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A codebook is a document containing information about each of the variables in your dataset, such as:
Codebooks can also contain documentation about when and how the data was created. A good codebook allows you to communicate your research data to others clearly and succinctly, and ensures that the data is understood and interpreted properly.
Many codebooks are created manually; however, in SPSS, it's possible to generate a codebook from an existing SPSS data file.
If you are not familiar with variable properties (such as labels or measurement levels) or concepts like value labeling of category codes in SPSS, you should read the Defining Variables tutorial before continuing.
This codebook method prints most of the information found in the Variable View window. It gives the names, labels, measurement levels, widths, formats, and any assigned missing values labels for every variable in the dataset. It also prints a table with the assigned value labels for categorical variables.
You can generate this simple codebook using the point-and-click menus, or using syntax.
This codebook method includes all of the same information as the simple method, but also includes options for printing summary statistics as well. Unlike the simple method, you can choose which variables are included in the codebook, and you can choose which variable properties are included in the summary. Also unlike the simple method, the summary information for each variable will be printed in its own table.
You can generate this detailed codebook using the Codebooks dialog window, or using syntax.
Note: This procedure was introduced in SPSS version 17 (source: SPSS v23 Command Syntax Reference). If you are using an older version of SPSS, this command is not available - it will not appear in the menus, and running the syntax will return error messages.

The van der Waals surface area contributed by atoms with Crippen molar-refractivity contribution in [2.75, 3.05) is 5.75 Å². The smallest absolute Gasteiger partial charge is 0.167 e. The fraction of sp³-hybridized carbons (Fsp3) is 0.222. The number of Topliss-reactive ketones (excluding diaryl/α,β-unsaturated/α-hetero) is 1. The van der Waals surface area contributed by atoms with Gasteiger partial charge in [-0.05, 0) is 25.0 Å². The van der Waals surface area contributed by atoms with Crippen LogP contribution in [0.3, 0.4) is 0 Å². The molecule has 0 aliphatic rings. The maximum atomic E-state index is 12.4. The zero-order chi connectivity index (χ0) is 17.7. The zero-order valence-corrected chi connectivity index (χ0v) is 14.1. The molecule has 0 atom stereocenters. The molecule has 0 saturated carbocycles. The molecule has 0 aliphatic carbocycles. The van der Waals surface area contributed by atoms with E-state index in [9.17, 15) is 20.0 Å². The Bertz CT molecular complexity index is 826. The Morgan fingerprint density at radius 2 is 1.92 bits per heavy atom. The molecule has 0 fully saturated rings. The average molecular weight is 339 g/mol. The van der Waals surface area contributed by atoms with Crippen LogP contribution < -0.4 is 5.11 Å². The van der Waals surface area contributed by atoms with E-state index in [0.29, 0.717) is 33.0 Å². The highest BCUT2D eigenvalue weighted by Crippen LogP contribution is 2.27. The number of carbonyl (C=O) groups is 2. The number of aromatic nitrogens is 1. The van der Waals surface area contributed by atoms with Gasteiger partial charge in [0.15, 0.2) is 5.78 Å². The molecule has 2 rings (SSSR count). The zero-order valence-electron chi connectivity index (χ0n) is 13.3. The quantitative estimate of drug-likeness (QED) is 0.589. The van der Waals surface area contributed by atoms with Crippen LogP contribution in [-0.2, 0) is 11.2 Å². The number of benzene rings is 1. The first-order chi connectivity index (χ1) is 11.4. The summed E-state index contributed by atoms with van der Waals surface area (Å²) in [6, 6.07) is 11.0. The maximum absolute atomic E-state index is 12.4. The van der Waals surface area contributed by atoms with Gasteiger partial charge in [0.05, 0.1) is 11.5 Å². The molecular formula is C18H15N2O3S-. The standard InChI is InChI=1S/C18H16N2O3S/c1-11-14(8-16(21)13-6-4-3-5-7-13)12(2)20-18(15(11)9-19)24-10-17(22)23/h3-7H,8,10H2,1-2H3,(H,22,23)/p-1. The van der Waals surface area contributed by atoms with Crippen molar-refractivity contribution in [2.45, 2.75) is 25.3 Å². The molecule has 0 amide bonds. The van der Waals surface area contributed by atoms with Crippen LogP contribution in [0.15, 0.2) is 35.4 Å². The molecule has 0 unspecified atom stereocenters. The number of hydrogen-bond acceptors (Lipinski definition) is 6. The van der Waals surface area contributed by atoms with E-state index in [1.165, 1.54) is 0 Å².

CODEBOOK <variables-names-here> /VARINFO POSITION LABEL TYPE FORMAT MEASURE ROLE VALUELABELS MISSING ATTRIBUTES /FILEINFO NAME CASECOUNT /OPTIONS VARORDER=VARLIST SORT=ASCENDING MAXCATS=200 /STATISTICS COUNT PERCENT MEAN STDDEV QUARTILES.
Note: When listing the variable names in the syntax, the assigned measurement level must be given in brackets after each variable name: [s] for scale, [n] for nominal, [o] for ordinal.
To reproduce this example, download the sample SPSS dataset and SPSS syntax file. Run the syntax file on the sample data. This will add all of the appropriate variable labels and value labels for this dataset.
When sharing your data with others, it's important that your variables are properly documented. This includes having succinct but descriptive labels for your variables, and labels for any numeric codes used for categories.
If you receive a dataset from a collaborator, you can get an overview of its contents by running the Display Dictionary procedure.
To generate a simple codebook for the sample data, click File > Display Data File Information > Working File.
The first table is the Variable Information table. This table summarizes variable-level information, including:
The second table is the Variable Values table. This table will only appear if you have value labels defined for at least one variable in your dataset; otherwise, it is omitted. This table prints the name of each variable with defined value labels, and lists each code and associated label for that variable.
Qualtrics users: This procedure works well with survey data that you've downloaded from Qualtrics in SPSS format. Use it to check the coding of your multiple choice items!